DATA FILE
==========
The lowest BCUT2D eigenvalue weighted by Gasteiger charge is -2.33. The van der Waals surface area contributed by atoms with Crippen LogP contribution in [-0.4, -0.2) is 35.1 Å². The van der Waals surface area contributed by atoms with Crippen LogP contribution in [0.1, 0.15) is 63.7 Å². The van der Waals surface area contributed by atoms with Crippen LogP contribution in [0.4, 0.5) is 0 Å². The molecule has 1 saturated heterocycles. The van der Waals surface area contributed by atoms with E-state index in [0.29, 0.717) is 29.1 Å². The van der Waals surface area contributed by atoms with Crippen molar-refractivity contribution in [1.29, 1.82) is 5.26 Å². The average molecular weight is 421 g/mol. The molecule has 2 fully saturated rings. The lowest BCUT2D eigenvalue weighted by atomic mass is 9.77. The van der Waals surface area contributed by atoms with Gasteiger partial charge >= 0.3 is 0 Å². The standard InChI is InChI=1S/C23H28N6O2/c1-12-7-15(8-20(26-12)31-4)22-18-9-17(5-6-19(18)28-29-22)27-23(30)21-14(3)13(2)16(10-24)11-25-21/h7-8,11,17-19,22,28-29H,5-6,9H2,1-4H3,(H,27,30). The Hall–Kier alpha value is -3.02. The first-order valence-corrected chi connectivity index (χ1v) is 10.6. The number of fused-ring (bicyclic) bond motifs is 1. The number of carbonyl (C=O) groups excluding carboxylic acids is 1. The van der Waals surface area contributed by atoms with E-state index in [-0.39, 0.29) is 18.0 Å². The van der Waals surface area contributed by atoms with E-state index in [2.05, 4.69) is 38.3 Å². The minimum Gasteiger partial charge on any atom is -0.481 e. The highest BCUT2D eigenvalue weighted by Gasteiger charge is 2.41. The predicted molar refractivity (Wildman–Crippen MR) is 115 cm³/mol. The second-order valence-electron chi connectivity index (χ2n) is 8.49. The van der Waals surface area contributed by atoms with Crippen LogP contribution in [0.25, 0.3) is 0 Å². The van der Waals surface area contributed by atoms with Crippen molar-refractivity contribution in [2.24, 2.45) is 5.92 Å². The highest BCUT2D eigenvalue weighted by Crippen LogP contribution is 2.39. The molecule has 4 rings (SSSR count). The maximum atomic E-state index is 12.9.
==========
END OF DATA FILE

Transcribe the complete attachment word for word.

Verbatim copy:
The lowest BCUT2D eigenvalue weighted by Gasteiger charge is -2.33. The van der Waals surface area contributed by atoms with Crippen LogP contribution in [-0.4, -0.2) is 35.1 Å². The van der Waals surface area contributed by atoms with Crippen LogP contribution in [0.1, 0.15) is 63.7 Å². The van der Waals surface area contributed by atoms with Crippen LogP contribution in [0.4, 0.5) is 0 Å². The molecule has 1 saturated heterocycles. The van der Waals surface area contributed by atoms with E-state index in [0.29, 0.717) is 29.1 Å². The van der Waals surface area contributed by atoms with Crippen molar-refractivity contribution in [1.29, 1.82) is 5.26 Å². The average molecular weight is 421 g/mol. The molecule has 2 fully saturated rings. The lowest BCUT2D eigenvalue weighted by atomic mass is 9.77. The van der Waals surface area contributed by atoms with Gasteiger partial charge >= 0.3 is 0 Å². The standard InChI is InChI=1S/C23H28N6O2/c1-12-7-15(8-20(26-12)31-4)22-18-9-17(5-6-19(18)28-29-22)27-23(30)21-14(3)13(2)16(10-24)11-25-21/h7-8,11,17-19,22,28-29H,5-6,9H2,1-4H3,(H,27,30). The Hall–Kier alpha value is -3.02. The first-order valence-corrected chi connectivity index (χ1v) is 10.6. The number of fused-ring (bicyclic) bond motifs is 1. The number of carbonyl (C=O) groups excluding carboxylic acids is 1. The van der Waals surface area contributed by atoms with E-state index in [-0.39, 0.29) is 18.0 Å². The van der Waals surface area contributed by atoms with E-state index in [2.05, 4.69) is 38.3 Å². The minimum Gasteiger partial charge on any atom is -0.481 e. The highest BCUT2D eigenvalue weighted by Gasteiger charge is 2.41. The predicted molar refractivity (Wildman–Crippen MR) is 115 cm³/mol. The second-order valence-electron chi connectivity index (χ2n) is 8.49. The van der Waals surface area contributed by atoms with Crippen LogP contribution in [0.25, 0.3) is 0 Å². The van der Waals surface area contributed by atoms with Crippen molar-refractivity contribution in [2.24, 2.45) is 5.92 Å². The highest BCUT2D eigenvalue weighted by Crippen LogP contribution is 2.39. The molecule has 4 rings (SSSR count). The maximum atomic E-state index is 12.9.